Mass Media and the Genocide of the Armenians: One Hundred Years of Uncertain Representation ed. by Joceline Chabot et al. (review)
In lieu of an abstract, here is a brief excerpt of the content:

Reviewed by
Chabot, Joceline, Richard Godin, Stefanie Kappler, and Sylvia Kasparian, eds. – Mass Media and the Genocide of the Armenians: One Hundred Years of Uncertain Representation. Palgrave Studies in the History of Genocide. Hampshire: Palgrave Macmillan, 2016. Pp. 241.

The editors of this most useful volume lay out their theoretical framework in an enlightening introduction. Joceline Chabot (Université de Moncton), Richard Godin (Université Laval), Stefanie Kappler (Durham University), and Sylvia Kasparian (Université de Moncton) argue that “representation […] is a social and political process that is never neutral,” (p. 6) For the most part the nine essays authored by a variety of scholars that comprise this volume attest to the veracity of that statement; at the least they test it.

Continuing the argument laid out in the introduction, Adam Muller (University of Manitoba) raises a significant question in Chapter 1: since representation inevitably involves some kind of aesthetic order, can an aesthetic order be established in the representation of genocide without distorting the essence of that genocide with all its consequences, especially when the pain of genocide has been described as ‘indescribable’?

Analyzing the case of “Ravished Armenia,” a 1919 film about the Genocide in chapter 2, Sévane Garibian (University of Geneva and University of Neufchâtel) maintains that with reproducibility, works of art acquire a political function with a corresponding loss of aura. [End Page 664]

Extending Garibian’s analysis and considering posters and other representations of the violence involved in the Armenian Genocide, Benedetta Guerzoni, an independent scholar of images of violence, highlights the racist and sexist character of art works designed or chosen to communicate the violence and pain of the victims. Guerzoni also ties what was offered to audiences after the war to the heightened insecurities of men in a changing world.

Recently retired from the Free University of Berlin, Tessa Hofmann discusses the dilemma of the German press regarding the policies of Germany’s ally, the Ottoman government toward its Armenian population in Chapter 4. That press was torn between Germany’s interests and the scope and level of atrocities being committed by the Ottoman government. Hofmann traces the history of the coverage of the Armenian question until recent times.

In Chapter 5, Lousine Abrahamyan of the National Academy of Sciences of Armenia narrates the coverage of events in the Ottoman Empire and the story of Russian Armenian assistance to refugees and orphans who had survived the massacres and deportations, focusing on the newspaper established in Moscow for that purpose, Armianskiy Vestnik.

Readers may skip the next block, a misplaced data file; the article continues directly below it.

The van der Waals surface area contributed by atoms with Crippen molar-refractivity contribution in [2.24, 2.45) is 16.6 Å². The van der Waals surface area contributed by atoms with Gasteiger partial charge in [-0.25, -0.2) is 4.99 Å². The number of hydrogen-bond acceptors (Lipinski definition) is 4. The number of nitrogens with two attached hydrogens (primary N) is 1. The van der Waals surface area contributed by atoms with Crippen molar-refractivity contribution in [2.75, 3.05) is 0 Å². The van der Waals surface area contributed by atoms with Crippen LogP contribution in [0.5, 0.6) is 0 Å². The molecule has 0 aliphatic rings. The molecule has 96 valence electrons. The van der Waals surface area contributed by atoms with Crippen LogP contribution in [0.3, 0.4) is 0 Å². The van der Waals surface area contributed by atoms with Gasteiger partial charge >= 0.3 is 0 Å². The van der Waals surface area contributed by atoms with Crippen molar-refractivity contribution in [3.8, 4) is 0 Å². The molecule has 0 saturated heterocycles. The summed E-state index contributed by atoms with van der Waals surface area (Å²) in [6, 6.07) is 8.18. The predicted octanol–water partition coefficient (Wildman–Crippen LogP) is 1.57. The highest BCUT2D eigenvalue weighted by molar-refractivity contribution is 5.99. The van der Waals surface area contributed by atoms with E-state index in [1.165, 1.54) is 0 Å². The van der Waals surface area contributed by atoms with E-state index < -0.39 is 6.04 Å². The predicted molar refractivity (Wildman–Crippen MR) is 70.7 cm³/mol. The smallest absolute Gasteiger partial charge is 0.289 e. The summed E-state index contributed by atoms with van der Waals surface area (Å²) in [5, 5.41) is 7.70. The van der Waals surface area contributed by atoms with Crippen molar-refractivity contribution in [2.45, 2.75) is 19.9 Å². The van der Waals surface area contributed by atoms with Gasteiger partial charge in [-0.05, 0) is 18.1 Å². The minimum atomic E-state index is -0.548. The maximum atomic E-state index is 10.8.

Dominica Maria Maclos (Cardinal Stefan Wyszinski University in Warsaw) contributes to the debate in Chapter 6 by pointing to the different positions of the three segments of Polish society on the Armenian Genocide. The division of Poland between Germany, Austria and Russia, indeed, occurred during and immediately after its occurence.

In the next chapter, Susan Meryem Rosita AlJadeeah, a doctoral researcher at the European University Institute in Florence, and Sait Çetinoğlu, human rights activist and member of the Free University, explore the representation of the Armenian Genocide in the Ottoman press during the little explored period of 1918 to 1919, emphasizing the economic factors that contributed to the execution, if not logic, of the massacres and deportations.

Chapter 8 is a most interesting contribution to the volume by three of the four editors of the book. In this essay, Joceline Chabot, Richard Godin, and Sylvia Kasparian provide a comparative analysis of the way French-language newspapers in Canada covered the events in the Ottoman Empire during World War I. The remarkable aspect of this essay is the use of Sphinx and Hyperbase programs to trace the use of violence-related terms and the comparison of their use in reports of German and Ottoman atrocities.

In the final chapter, Claire Mouradian (CNRS, Paris) presents the case of Rabbi S. Wise, an ardent champion of the causes of the Jewish and Armenian peoples. She raises the question of whether his knowledge of the massacres and deportations of the Armenian people and his attempts at making political and other authorities aware of the situation, and at providing help, made any difference in the attitude of the great powers toward the Jewish...